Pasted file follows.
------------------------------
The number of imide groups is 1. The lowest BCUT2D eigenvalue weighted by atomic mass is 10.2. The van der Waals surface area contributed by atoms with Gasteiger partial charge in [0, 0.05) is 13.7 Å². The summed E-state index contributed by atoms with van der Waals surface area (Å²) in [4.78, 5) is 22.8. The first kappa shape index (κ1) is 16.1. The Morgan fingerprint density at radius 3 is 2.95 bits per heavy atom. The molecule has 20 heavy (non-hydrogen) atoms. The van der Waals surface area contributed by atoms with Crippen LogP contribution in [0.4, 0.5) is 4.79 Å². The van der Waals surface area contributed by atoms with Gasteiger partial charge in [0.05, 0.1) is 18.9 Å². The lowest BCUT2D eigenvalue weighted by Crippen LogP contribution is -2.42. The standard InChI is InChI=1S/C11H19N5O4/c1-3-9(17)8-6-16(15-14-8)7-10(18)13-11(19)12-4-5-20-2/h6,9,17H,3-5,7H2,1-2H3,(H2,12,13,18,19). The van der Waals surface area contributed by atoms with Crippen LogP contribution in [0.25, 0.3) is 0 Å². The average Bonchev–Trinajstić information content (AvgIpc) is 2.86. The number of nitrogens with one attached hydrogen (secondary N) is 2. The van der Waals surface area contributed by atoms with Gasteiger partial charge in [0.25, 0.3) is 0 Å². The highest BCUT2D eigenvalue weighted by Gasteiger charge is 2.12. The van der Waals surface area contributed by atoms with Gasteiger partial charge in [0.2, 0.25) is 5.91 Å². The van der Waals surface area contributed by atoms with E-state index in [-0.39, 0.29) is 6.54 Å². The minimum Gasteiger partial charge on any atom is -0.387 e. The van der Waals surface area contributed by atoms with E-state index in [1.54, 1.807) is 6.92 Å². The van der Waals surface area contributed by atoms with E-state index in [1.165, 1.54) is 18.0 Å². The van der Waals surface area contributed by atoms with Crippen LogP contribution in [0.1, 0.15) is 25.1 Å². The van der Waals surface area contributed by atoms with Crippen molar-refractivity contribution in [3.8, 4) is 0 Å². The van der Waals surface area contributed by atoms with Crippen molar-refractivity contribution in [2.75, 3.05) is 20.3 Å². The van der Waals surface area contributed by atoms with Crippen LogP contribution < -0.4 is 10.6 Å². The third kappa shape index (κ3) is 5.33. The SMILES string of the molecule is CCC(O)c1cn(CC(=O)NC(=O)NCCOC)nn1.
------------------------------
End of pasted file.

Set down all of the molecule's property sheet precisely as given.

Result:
The number of imide groups is 1. The lowest BCUT2D eigenvalue weighted by atomic mass is 10.2. The van der Waals surface area contributed by atoms with Gasteiger partial charge in [0, 0.05) is 13.7 Å². The summed E-state index contributed by atoms with van der Waals surface area (Å²) in [4.78, 5) is 22.8. The first kappa shape index (κ1) is 16.1. The Morgan fingerprint density at radius 3 is 2.95 bits per heavy atom. The molecule has 20 heavy (non-hydrogen) atoms. The van der Waals surface area contributed by atoms with Crippen LogP contribution in [0.4, 0.5) is 4.79 Å². The van der Waals surface area contributed by atoms with Gasteiger partial charge in [0.05, 0.1) is 18.9 Å². The lowest BCUT2D eigenvalue weighted by Crippen LogP contribution is -2.42. The standard InChI is InChI=1S/C11H19N5O4/c1-3-9(17)8-6-16(15-14-8)7-10(18)13-11(19)12-4-5-20-2/h6,9,17H,3-5,7H2,1-2H3,(H2,12,13,18,19). The van der Waals surface area contributed by atoms with Crippen LogP contribution in [0.25, 0.3) is 0 Å². The average Bonchev–Trinajstić information content (AvgIpc) is 2.86. The number of nitrogens with one attached hydrogen (secondary N) is 2. The van der Waals surface area contributed by atoms with Gasteiger partial charge in [0.25, 0.3) is 0 Å². The highest BCUT2D eigenvalue weighted by Gasteiger charge is 2.12. The van der Waals surface area contributed by atoms with Gasteiger partial charge in [0.2, 0.25) is 5.91 Å². The van der Waals surface area contributed by atoms with E-state index in [-0.39, 0.29) is 6.54 Å². The minimum Gasteiger partial charge on any atom is -0.387 e. The van der Waals surface area contributed by atoms with E-state index in [1.54, 1.807) is 6.92 Å². The van der Waals surface area contributed by atoms with E-state index in [1.165, 1.54) is 18.0 Å². The van der Waals surface area contributed by atoms with Crippen LogP contribution in [0.1, 0.15) is 25.1 Å². The van der Waals surface area contributed by atoms with Crippen molar-refractivity contribution in [3.8, 4) is 0 Å². The van der Waals surface area contributed by atoms with Crippen molar-refractivity contribution in [2.75, 3.05) is 20.3 Å². The van der Waals surface area contributed by atoms with Crippen LogP contribution < -0.4 is 10.6 Å². The third kappa shape index (κ3) is 5.33. The SMILES string of the molecule is CCC(O)c1cn(CC(=O)NC(=O)NCCOC)nn1.